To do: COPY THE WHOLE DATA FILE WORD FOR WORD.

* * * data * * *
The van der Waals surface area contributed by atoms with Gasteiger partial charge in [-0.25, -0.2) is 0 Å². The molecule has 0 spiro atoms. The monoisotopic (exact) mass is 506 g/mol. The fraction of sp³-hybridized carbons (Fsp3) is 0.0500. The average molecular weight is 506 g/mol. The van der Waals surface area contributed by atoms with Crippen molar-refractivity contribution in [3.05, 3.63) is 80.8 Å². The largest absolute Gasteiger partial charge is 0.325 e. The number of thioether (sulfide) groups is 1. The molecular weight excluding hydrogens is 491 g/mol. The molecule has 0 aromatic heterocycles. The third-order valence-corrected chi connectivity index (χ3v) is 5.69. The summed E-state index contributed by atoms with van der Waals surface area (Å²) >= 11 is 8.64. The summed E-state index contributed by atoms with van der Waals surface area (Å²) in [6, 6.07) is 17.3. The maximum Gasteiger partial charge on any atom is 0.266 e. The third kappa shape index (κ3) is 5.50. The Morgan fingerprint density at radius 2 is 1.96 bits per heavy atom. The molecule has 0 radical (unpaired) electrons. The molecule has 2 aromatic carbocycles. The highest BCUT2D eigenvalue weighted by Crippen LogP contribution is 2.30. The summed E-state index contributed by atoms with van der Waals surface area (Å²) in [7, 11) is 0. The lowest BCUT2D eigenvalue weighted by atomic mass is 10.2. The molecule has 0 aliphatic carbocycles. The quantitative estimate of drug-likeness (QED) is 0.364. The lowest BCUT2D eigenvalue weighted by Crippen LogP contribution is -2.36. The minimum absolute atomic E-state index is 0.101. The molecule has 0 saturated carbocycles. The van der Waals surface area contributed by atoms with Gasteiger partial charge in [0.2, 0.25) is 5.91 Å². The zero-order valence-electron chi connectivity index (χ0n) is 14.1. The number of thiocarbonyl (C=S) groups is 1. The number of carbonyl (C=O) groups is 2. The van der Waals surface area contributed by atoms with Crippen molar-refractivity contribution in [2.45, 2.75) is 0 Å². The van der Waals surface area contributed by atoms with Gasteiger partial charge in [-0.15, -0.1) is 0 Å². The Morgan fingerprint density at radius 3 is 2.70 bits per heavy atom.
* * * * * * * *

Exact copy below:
The van der Waals surface area contributed by atoms with Gasteiger partial charge in [-0.25, -0.2) is 0 Å². The molecule has 0 spiro atoms. The monoisotopic (exact) mass is 506 g/mol. The fraction of sp³-hybridized carbons (Fsp3) is 0.0500. The average molecular weight is 506 g/mol. The van der Waals surface area contributed by atoms with Crippen molar-refractivity contribution in [3.05, 3.63) is 80.8 Å². The largest absolute Gasteiger partial charge is 0.325 e. The number of thioether (sulfide) groups is 1. The molecular weight excluding hydrogens is 491 g/mol. The molecule has 0 aromatic heterocycles. The third-order valence-corrected chi connectivity index (χ3v) is 5.69. The summed E-state index contributed by atoms with van der Waals surface area (Å²) >= 11 is 8.64. The summed E-state index contributed by atoms with van der Waals surface area (Å²) in [6, 6.07) is 17.3. The maximum Gasteiger partial charge on any atom is 0.266 e. The third kappa shape index (κ3) is 5.50. The Morgan fingerprint density at radius 2 is 1.96 bits per heavy atom. The molecule has 0 radical (unpaired) electrons. The molecule has 2 aromatic carbocycles. The highest BCUT2D eigenvalue weighted by Crippen LogP contribution is 2.30. The summed E-state index contributed by atoms with van der Waals surface area (Å²) in [7, 11) is 0. The lowest BCUT2D eigenvalue weighted by atomic mass is 10.2. The molecule has 0 aliphatic carbocycles. The quantitative estimate of drug-likeness (QED) is 0.364. The lowest BCUT2D eigenvalue weighted by Crippen LogP contribution is -2.36. The minimum absolute atomic E-state index is 0.101. The molecule has 0 saturated carbocycles. The van der Waals surface area contributed by atoms with Gasteiger partial charge in [0.2, 0.25) is 5.91 Å². The zero-order valence-electron chi connectivity index (χ0n) is 14.1. The number of thiocarbonyl (C=S) groups is 1. The number of carbonyl (C=O) groups is 2. The van der Waals surface area contributed by atoms with Crippen molar-refractivity contribution in [2.45, 2.75) is 0 Å². The van der Waals surface area contributed by atoms with Gasteiger partial charge in [-0.15, -0.1) is 0 Å². The Morgan fingerprint density at radius 3 is 2.70 bits per heavy atom.